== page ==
Category: Digital Transformation


A firsthand experience with Denmark’s eGovernment strategy

Lost in the blue water between Norway, Sweden and Germany, you’ll find a cluster of islands and a peninsula known as Denmark, but don’t be fooled, this country is anything but off the map. With over 5 million citizens, Denmark is currently ranked as the happiest country in the world by the UN in their World Happiness Report, where Canada is sixth on the list. Denmark seems to have a good understanding of how to please their citizens, so what can be contributing to this overwhelming happiness of citizens? I wondered if it could relate their public services, sustainability, or bicycle culture? read more

Process Mapping to Improve Organizational Performance (and your morning routine)

Casey is not a morning person. From the time Casey’s alarm goes off, to the point of arrival at work, it takes about 2 rushed and frantic hours, each and every day. Some mornings are slightly better, and some are slightly worse. But overall, Casey is not happy with his routine and wants to make a change.  The big question, is where to begin. (We can use Casey’s routine to instruct us on processes for organizational improvement – after all, improvements can be found everywhere)  read more

What could business process mapping possibly have to do with enabling work?

Enabling work includes policy development, guidance creation, training, planning, strategy, and reporting functions, and other work which “enables” or “supports” the core business of a department. We typically think of business process mapping (BPM) as related to the core business, and not so much with the functions that support this business.

In fact, BPM and enabling work overlap in many ways. If you’re asking the question, you are definitely not alone. Indeed, you are part of a large majority of public sector workers.  By default, that makes my opinion quite unpopular and out of step with the norm.  But does that necessarily make it unfounded or irrelevant? read more

Web renewal is about you too, not just your content

As a content strategist working on Canada.ca, I work with government departments who want to understand how the new site will support their content. They want to know for example which template to use, the best practices for writing page titles, or how to format lists.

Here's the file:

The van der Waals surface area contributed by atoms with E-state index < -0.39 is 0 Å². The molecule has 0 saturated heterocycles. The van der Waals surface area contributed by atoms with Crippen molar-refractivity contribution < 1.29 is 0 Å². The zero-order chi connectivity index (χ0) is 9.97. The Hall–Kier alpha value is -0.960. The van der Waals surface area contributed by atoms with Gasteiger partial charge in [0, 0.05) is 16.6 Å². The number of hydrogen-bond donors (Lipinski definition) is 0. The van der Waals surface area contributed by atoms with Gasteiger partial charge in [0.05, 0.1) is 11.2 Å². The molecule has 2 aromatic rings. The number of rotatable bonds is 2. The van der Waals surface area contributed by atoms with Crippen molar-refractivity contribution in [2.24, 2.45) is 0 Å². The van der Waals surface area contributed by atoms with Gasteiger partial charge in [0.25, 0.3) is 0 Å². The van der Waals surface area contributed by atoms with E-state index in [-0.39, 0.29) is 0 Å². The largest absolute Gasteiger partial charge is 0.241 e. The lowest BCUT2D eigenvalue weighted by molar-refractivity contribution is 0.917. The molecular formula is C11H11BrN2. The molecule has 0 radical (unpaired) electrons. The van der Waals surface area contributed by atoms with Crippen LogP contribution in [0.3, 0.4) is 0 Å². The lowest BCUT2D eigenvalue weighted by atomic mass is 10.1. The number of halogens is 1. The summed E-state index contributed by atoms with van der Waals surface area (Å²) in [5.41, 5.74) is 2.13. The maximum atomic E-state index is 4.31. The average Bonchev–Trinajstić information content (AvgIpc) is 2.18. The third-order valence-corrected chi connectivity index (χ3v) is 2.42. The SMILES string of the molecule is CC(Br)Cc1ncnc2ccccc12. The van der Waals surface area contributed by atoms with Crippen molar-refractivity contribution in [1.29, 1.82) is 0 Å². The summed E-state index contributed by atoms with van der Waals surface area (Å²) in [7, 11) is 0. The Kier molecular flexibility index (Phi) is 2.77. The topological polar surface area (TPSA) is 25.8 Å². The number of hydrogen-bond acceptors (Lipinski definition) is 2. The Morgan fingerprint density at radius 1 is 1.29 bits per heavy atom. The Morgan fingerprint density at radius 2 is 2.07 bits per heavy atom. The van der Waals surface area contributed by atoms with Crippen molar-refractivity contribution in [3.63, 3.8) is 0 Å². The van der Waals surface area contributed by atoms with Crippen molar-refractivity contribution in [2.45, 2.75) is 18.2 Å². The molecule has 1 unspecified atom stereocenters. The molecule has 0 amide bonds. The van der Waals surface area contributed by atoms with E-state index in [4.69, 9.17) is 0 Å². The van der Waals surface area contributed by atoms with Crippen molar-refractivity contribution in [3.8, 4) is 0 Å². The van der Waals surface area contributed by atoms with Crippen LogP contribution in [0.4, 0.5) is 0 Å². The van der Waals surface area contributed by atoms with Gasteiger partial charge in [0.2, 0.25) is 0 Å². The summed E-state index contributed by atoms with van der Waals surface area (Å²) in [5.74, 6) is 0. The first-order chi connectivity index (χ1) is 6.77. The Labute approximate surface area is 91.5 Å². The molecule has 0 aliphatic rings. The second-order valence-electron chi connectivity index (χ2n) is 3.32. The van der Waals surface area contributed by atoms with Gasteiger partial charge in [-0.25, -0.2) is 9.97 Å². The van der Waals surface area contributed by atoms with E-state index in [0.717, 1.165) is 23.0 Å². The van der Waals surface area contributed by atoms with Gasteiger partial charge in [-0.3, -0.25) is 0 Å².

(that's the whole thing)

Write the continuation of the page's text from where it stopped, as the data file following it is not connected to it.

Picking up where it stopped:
Aside from these practical concerns, there’s an equally fundamental issue to consider as departments prepare for the move to a single federal government website. read more

6 things I learned from CanUX 2015

Last month, Systemscope was a proud sponsor of the CanUX conference – an “amazing showcase of modern experience design trends” held at the Canadian Museum of History in Gatineau, Quebec.
As an attendee of the sold-out event – here are my key takeaways:

  1. Design is a big deal
  2. Belting out O’ Canada in public should be rewarded with beer
  3. Consider the Context– (I have a feeling this is going to get really important)
  4. Thinking like a user is NOT user research
  5. UX toolset needs to expand to measure the whole experience, not just the usability aspect
  6. UX matters, really, it does

read more

It’s time to think mobile first for government services and information

I’ve heard more than one government client say that he or she didn’t have the time or budget to think about the implications of mobile when developing online content. Getting approved content online in both official languages and in accordance with multiple TBS policies and standards was daunting enough, and it stretched staff and budgets. If considered at all, “mobile” was thought of in terms of mobile applications. read more

Define the future and Sponsor the transition

To lead organizations through constant change, the senior management team of 2015 must define the future and sponsor the transition.  In other words, they must connect ‘hard’ business strategy with ‘soft’ factors like employee engagement and culture. I’ve seen many management teams struggle to achieve the right balance.  With this in mind, I am offering five steps for consideration. read more